This is part of series of posts by recipients of the 2019 Career Services Summer Funding Grant. We’ve asked funding recipients to reflect on their summer experiences and talk about the industries in which they spent their summer. You can read the entire series here.
This entry is by Zita Ndemanu, COL ’21
This summer because of the funding grant I received from Career Services I was able to continue my research at the Children’s Hospital of Philadelphia. I started working in the lab last October, but I wanted to use the summer to become more familiar and confident in a wet lab environment. This is exactly what I did!
As a Health and Societies major, I felt a little out of place in a wet lab. When I initially joined I just felt very overwhelmed and intimidated, despite how nice, welcoming, and helpful everyone was. Pipettes and PCR all seemed very quantitative to me. Everyone studied chemistry or biology, or had credentials like MD or PhD after their name. And here I was, a sophomore with a social science major. However, my insistence on challenging myself made me eager to learn. I also have a strong interest in health, and I thought this would be a good place to start. Everyone was so nice, and I saw many women and people of color, which was important to me. The hardest part about working in the lab during the school year was how sporadic work days were. I felt like I never really got the chance to fully immerse myself into lab work and develop more agency because of how little I worked, so I was excited to get the opportunity to do so this summer.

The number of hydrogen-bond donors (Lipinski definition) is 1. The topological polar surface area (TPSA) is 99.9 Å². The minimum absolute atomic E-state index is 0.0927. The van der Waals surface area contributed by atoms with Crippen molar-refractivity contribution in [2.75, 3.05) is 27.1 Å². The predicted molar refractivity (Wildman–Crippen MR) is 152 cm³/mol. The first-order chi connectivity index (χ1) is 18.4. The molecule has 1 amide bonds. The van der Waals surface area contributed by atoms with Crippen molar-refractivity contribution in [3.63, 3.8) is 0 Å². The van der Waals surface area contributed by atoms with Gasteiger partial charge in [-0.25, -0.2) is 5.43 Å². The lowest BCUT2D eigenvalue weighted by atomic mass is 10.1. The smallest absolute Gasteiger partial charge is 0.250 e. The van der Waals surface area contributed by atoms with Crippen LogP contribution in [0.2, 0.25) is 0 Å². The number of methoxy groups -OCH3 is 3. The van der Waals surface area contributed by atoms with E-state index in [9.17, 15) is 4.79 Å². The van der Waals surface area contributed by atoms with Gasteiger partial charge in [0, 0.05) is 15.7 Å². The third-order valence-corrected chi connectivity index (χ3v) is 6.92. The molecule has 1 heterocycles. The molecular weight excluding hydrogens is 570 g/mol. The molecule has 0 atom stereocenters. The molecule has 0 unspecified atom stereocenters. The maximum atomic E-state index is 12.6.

This summer provided the perfect challenge because I was working on my own project, and this gave me more confidence in the lab. My lab focused on mitochondrial disease in children, specifically mutations in Complex V ( ATP6, ATP8, and USMG5). Complex V is in the mitochondria, and it is responsible for producing ATP, which is responsible for carrying out the body’s essential processes. I worked specifically with mutations in USMG5, a gene that codes for a protein that regulates ATP synthesis. I worked with zebrafish that had a CRISPR Cas 9 knockdown of the USMG5 gene, so the zebrafish had various mutations of this gene. If I could give a 1 sentence summary of my summer project to someone I would say that my project was to confirm that my lab had created a model of the human USMG5 mutation in zebrafish. I did this by phenotyping mutant zebrafish (with a mutation in the USMG5 gene) and comparing them with a control, zebrafish without a mutation in USMG5. Phenotyping is when you look at the physical characteristics of an organism and categorize whether it is a mutant or normal phenotype. Zebrafish are especially great to do this with because they are small and transparent, so we can see their organs under a microscope. They also have lots of embryos, and this allowed me to have a sample size of about 800 mutant and 800 control zebrafish. Through my phenotyping I found that overall the prevalence of heart defects and scoliosis is higher in zebrafish with a mutation in the USMG5 gene. These findings are consistent with the mutation’s presentation in humans, and showed that we had created a zebrafish model of the human USMG5 mutation.
My summer was definitely challenging, but I learned so much, and I’m very grateful for the experience.